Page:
When cloud object storage services were originally released, they focused on the functionality of storing objects. At the time (and is frankly still good advice) the thought was that identity is the new boundary, and that traditional network security rules make cloud things complicated. The tag-phrase says something like “Identity is the new boundary”.
Over time, cloud service providers have realized that customers want to be able to take PaaS services and reduce the attack surface by limiting network access to those resources. Providers such as AWS and Azure have answered the call by enhancing their feature sets. As always, it is interesting to see the different approaches taken. From an AWS standpoint, restricting network access occurs (generally) as a condition of the authentication requests. In Azure, the network restriction is surfaced as more of a “firewall” setting on the service itself, and not necessarily tied to user access.
|Internet IP||IP Condition||IP Rules|
|Deployed Network||VPCE Condition||Virtual Network Rules|
|Service||Service Principles||Network Exceptions|
Let’s talk a bit about AWS first. Network restrictions on connections are enforced via policy (usually at the bucket level). Another way to say this is that these network conditions are surfaced as attributes of the authenticated request. IP addresses and deployed networks are enforced via the condition statement in a policy (aws:SourceIP and aws:sourceVPC). Services are defined in policies as a principal.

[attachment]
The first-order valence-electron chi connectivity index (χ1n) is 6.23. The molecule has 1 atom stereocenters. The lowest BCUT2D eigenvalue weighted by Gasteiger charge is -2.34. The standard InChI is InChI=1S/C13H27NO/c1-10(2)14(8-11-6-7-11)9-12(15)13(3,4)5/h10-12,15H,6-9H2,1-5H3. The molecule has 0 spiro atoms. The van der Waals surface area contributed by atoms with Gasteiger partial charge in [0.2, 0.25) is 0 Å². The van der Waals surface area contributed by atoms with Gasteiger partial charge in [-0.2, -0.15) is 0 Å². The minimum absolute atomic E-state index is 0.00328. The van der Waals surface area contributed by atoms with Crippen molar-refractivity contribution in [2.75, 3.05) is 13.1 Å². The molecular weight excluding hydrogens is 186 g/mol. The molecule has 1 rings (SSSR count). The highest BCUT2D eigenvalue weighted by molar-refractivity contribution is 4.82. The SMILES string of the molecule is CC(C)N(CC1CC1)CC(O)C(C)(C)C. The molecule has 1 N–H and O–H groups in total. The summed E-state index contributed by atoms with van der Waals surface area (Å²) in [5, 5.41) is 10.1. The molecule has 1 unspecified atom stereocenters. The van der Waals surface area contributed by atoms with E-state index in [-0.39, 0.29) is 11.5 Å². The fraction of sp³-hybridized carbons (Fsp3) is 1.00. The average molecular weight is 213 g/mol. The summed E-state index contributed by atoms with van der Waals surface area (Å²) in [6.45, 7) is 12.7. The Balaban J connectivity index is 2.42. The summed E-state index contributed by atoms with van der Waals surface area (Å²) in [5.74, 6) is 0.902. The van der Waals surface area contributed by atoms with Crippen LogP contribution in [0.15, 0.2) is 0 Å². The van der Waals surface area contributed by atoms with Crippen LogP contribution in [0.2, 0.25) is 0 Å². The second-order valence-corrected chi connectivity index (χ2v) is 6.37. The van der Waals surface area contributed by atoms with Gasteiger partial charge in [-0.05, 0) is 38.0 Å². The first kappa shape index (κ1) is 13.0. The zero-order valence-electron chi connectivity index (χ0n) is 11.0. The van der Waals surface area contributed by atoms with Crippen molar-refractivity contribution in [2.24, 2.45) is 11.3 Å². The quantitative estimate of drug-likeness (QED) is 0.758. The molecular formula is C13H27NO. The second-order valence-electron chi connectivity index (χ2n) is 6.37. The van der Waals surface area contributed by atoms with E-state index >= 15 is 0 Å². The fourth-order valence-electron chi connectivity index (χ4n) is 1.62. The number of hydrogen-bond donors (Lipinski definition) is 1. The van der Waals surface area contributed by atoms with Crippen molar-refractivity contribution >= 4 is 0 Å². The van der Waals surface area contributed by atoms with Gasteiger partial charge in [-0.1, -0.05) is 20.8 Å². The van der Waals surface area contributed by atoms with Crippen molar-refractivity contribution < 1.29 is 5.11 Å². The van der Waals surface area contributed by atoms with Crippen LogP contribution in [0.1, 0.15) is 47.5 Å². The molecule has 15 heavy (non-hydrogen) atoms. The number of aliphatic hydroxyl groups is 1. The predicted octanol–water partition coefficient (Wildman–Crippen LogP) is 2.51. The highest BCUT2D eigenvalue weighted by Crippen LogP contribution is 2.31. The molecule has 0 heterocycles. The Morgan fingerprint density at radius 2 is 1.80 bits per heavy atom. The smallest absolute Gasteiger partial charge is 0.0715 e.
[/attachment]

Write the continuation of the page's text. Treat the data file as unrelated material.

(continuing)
In Azure, network restriction setup is surfaced more as a list of firewall rules with special conditions. You can add up to 100 network or IP rules to a given account. Service endpoints are required to enable private access from a virtual network to a storage account. Once enabled, the virtual network will appear in a list of eligible virtual networks for access. On the service side, Azure uses the concept of “exceptions” which allow network access from a list of approved Azure services (which you can control).
From a network response perspective, the two services tend to return different codes for different situations.
For example, accessing blobs that don’t exist in Azure result in a different 404 code depending on the access granted.
Here is an example of a return code when the file doesn’t exist but the container is publicly accessible:
And here is an example of when a file doesn’t exist and the blob is NOT accessible to the public. Notice the difference? From an AWS perspective, you just get a cold/hard 403 in both cases.
Shamir is a Microsoft Most Valuable Professional (MVP – Azure) and has extensive experience building solutions in the cloud, from strategy to deployment to automation